Climb inside, and the Murano feels more like a sedan—sorry, that’s Midsize Station Wagon in EPA parlance—than the majority of crossovers with which it competes. That car-like feel is partly due to a large, flowing dashboard that shares the exterior’s design-first philosophy. It does, however, deliver the ride height and visibility that we’ve come to expect from a smaller SUV.

Overall, the Murano’s interior is more stylized than most crossovers at this price point, and spatial dimensions like head, leg and shoulder room are competitive...at least on paper. In practice, the size of the dash presents knee-room challenges that several of our testers noted, despite most of us being relatively short in stature. The rear seats, however, occupy a cavernous area, ensuring passenger comfort that’s at least on par with anything else in this class.

2019 Nissan Murano Leather InteriorNissan

Quilted leather is available at higher trim levels and works wonders on the appearance, truly aligning Murano’s look and feel with a luxury crossover, rather than a semi-practical vehicle with an MSRP starting in the low $30,000 range. However, some of the tactile and visceral elements lay bare the Murano’s affordable roots. The sound of the turn signals, the click of the buttons on the steering wheel, and even their distance from thumbs while driving, all detracted from an otherwise pleasant interior.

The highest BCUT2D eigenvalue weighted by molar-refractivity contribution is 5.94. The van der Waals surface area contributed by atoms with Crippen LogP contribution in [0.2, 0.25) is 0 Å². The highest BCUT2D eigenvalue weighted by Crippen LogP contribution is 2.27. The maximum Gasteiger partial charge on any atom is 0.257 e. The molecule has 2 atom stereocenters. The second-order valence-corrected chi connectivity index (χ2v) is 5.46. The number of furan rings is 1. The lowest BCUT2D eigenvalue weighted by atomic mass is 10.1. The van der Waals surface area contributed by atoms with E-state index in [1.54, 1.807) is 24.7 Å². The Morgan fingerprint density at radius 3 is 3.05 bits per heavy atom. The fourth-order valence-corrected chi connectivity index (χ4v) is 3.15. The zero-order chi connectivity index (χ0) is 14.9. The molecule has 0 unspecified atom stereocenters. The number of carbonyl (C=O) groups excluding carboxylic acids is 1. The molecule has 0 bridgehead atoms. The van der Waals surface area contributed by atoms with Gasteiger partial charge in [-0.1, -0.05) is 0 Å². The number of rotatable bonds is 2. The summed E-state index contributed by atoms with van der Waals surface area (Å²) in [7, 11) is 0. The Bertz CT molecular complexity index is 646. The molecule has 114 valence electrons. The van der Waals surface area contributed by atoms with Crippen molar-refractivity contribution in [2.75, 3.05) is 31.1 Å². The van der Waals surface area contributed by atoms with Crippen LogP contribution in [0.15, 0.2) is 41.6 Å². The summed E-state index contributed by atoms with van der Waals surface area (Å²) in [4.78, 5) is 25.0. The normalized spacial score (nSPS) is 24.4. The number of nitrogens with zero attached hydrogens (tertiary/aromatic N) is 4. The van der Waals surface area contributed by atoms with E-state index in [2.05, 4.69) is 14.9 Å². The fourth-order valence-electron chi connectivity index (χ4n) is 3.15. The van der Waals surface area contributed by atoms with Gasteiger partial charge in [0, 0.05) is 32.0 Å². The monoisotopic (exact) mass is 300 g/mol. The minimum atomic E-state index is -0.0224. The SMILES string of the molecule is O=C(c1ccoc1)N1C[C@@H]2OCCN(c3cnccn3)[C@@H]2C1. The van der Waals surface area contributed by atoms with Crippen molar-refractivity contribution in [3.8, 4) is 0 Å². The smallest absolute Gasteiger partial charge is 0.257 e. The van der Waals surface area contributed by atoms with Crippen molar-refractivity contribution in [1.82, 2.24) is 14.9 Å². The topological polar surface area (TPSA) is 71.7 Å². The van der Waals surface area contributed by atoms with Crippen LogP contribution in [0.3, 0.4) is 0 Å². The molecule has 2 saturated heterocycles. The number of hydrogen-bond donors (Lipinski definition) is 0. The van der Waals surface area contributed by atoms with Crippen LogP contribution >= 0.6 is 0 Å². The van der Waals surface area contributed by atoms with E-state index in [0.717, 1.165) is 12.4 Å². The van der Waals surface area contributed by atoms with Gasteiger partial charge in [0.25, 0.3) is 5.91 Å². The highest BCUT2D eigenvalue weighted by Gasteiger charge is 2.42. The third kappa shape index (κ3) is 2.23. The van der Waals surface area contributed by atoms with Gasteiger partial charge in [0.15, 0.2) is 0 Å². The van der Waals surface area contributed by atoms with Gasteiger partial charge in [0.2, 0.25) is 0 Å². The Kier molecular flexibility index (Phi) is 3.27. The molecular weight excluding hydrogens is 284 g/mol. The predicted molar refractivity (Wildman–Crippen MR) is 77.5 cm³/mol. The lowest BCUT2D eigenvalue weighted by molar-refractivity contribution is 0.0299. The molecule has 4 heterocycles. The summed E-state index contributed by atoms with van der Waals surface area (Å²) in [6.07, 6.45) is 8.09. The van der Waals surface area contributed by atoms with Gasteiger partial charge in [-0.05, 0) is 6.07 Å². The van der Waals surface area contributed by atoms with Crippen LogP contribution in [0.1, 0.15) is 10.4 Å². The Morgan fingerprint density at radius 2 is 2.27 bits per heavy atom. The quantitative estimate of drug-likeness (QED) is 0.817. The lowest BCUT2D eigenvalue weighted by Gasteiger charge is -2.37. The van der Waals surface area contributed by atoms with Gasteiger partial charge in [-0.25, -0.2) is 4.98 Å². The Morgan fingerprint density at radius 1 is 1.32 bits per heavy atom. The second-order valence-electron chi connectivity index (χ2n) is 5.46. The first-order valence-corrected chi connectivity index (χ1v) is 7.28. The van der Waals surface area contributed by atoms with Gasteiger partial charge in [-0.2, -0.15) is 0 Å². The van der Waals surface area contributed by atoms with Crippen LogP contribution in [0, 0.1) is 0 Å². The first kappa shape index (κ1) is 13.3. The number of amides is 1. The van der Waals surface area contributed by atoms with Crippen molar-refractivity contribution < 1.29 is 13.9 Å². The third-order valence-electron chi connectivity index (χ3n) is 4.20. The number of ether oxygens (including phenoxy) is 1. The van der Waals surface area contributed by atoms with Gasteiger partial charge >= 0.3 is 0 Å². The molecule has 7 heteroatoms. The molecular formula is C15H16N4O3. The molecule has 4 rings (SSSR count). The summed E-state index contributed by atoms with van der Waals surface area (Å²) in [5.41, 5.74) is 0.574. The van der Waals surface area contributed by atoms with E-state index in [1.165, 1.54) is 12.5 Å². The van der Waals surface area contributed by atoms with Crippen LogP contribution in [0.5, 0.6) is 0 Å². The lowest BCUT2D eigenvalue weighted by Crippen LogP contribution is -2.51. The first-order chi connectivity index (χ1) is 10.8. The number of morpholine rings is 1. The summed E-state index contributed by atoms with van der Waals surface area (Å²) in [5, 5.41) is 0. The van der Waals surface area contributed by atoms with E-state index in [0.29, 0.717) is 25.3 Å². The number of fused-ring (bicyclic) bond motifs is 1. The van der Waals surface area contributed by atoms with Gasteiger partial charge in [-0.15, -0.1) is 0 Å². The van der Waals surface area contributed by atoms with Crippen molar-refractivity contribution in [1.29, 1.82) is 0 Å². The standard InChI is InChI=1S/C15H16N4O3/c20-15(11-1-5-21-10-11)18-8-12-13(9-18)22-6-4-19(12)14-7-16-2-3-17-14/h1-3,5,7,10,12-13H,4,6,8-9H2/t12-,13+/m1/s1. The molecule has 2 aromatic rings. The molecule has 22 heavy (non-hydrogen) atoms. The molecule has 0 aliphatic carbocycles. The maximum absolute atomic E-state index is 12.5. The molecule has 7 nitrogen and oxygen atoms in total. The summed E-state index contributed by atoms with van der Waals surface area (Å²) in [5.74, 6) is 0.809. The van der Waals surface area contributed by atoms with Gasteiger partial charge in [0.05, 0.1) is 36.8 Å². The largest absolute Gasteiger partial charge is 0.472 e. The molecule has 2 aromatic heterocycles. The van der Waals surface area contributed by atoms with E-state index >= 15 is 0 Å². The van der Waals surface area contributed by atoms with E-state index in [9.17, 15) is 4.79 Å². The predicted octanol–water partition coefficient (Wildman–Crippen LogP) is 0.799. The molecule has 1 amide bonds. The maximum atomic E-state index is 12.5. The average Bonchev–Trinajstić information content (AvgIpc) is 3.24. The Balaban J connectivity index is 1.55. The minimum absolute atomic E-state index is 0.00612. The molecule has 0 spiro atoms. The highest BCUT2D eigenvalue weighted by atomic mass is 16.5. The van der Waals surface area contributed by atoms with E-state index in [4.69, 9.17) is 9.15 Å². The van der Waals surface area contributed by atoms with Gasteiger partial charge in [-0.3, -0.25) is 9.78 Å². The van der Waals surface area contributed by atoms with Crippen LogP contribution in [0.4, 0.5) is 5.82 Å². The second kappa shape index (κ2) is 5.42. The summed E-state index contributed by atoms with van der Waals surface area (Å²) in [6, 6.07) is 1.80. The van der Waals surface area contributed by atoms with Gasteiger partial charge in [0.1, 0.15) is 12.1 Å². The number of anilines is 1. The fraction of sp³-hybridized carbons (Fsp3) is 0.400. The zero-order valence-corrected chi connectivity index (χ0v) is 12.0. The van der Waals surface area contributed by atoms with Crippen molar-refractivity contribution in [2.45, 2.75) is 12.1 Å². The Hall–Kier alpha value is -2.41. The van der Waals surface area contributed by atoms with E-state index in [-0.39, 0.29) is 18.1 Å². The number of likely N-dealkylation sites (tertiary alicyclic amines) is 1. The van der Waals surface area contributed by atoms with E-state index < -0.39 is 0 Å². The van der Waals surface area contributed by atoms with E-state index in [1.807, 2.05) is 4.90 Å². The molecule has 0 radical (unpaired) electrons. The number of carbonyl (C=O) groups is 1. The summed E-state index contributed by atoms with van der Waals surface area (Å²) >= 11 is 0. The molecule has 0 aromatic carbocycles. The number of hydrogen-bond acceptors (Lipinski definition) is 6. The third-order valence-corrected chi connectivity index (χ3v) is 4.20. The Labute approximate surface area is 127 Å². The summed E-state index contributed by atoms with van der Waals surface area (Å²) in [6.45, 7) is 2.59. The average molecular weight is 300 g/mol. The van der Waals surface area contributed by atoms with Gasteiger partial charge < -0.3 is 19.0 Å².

The available 11-speaker Bose system produces a full and vibrant sound. The same can’t be said about the hands-free calling however, with sound quality taking a hit. We also noted a frustratingly high number of dropped calls, though we can’t rule out network interference.

2019 Nissan Murano Safety and TechnologyAaron Miller

Standard tech designed to keep your child safe

Standard and available tech includes a Rear Door Alert, which reminds you if the back door has been opened to check and see if you’ve left anything important in the back. The system began angrily honking over a backpack left behind during a lunch excursion, but it represents a quantum leap forward over having no warning at all. Think of it as having a very aggressive and valuable reminder to make sure you haven’t left a child behind in the vehicle.

Technophiles will appreciate that every single Murano comes with Apple CarPlay and Android Auto compatibility, as well as Android Alexa integration. The optional Intelligent Around View Monitor utilizes a series of cameras surrounding the vehicle to simulate an overhead view of the car. It does a fine job of helping ensure you’ve parked perfectly between the lines, especially for a vehicle at this price point. Murano’s higher trim levels offer Nissan’s Safety Shield 360 suite of advanced driving aids (Automatic Emergency Braking, Lane Departure Warning, etc.).